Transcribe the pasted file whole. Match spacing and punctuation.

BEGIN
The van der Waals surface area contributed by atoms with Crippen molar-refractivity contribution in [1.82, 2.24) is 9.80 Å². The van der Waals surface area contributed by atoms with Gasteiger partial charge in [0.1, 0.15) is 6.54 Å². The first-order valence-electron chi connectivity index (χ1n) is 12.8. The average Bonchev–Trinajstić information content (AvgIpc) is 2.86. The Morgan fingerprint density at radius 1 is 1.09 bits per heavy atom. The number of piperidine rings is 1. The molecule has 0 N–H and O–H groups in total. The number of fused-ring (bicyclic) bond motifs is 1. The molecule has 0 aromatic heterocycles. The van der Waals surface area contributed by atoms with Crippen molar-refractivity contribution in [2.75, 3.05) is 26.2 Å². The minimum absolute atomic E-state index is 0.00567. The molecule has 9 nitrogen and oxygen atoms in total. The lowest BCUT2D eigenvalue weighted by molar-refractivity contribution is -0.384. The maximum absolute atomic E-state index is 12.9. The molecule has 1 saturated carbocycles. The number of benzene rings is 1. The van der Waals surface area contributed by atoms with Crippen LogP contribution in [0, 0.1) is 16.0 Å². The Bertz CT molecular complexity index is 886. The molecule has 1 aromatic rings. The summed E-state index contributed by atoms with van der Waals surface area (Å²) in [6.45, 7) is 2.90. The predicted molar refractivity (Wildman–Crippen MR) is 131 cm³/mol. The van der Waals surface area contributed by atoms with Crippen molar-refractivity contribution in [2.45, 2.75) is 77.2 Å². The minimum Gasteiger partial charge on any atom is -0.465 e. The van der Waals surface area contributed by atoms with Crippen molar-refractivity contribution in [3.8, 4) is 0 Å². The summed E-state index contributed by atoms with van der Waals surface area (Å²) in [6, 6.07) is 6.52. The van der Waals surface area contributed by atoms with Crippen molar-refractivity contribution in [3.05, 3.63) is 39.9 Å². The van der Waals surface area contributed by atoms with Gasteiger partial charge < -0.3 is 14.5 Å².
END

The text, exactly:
The van der Waals surface area contributed by atoms with Crippen molar-refractivity contribution in [1.82, 2.24) is 9.80 Å². The van der Waals surface area contributed by atoms with Gasteiger partial charge in [0.1, 0.15) is 6.54 Å². The first-order valence-electron chi connectivity index (χ1n) is 12.8. The average Bonchev–Trinajstić information content (AvgIpc) is 2.86. The Morgan fingerprint density at radius 1 is 1.09 bits per heavy atom. The number of piperidine rings is 1. The molecule has 0 N–H and O–H groups in total. The number of fused-ring (bicyclic) bond motifs is 1. The molecule has 0 aromatic heterocycles. The van der Waals surface area contributed by atoms with Crippen molar-refractivity contribution in [2.75, 3.05) is 26.2 Å². The minimum absolute atomic E-state index is 0.00567. The molecule has 9 nitrogen and oxygen atoms in total. The lowest BCUT2D eigenvalue weighted by molar-refractivity contribution is -0.384. The maximum absolute atomic E-state index is 12.9. The molecule has 1 saturated carbocycles. The number of benzene rings is 1. The van der Waals surface area contributed by atoms with Crippen LogP contribution in [0, 0.1) is 16.0 Å². The Bertz CT molecular complexity index is 886. The molecule has 1 aromatic rings. The summed E-state index contributed by atoms with van der Waals surface area (Å²) in [6.45, 7) is 2.90. The predicted molar refractivity (Wildman–Crippen MR) is 131 cm³/mol. The van der Waals surface area contributed by atoms with Crippen molar-refractivity contribution in [2.45, 2.75) is 77.2 Å². The minimum Gasteiger partial charge on any atom is -0.465 e. The van der Waals surface area contributed by atoms with Crippen molar-refractivity contribution in [3.8, 4) is 0 Å². The summed E-state index contributed by atoms with van der Waals surface area (Å²) in [6, 6.07) is 6.52. The van der Waals surface area contributed by atoms with Crippen molar-refractivity contribution in [3.05, 3.63) is 39.9 Å². The van der Waals surface area contributed by atoms with Gasteiger partial charge < -0.3 is 14.5 Å².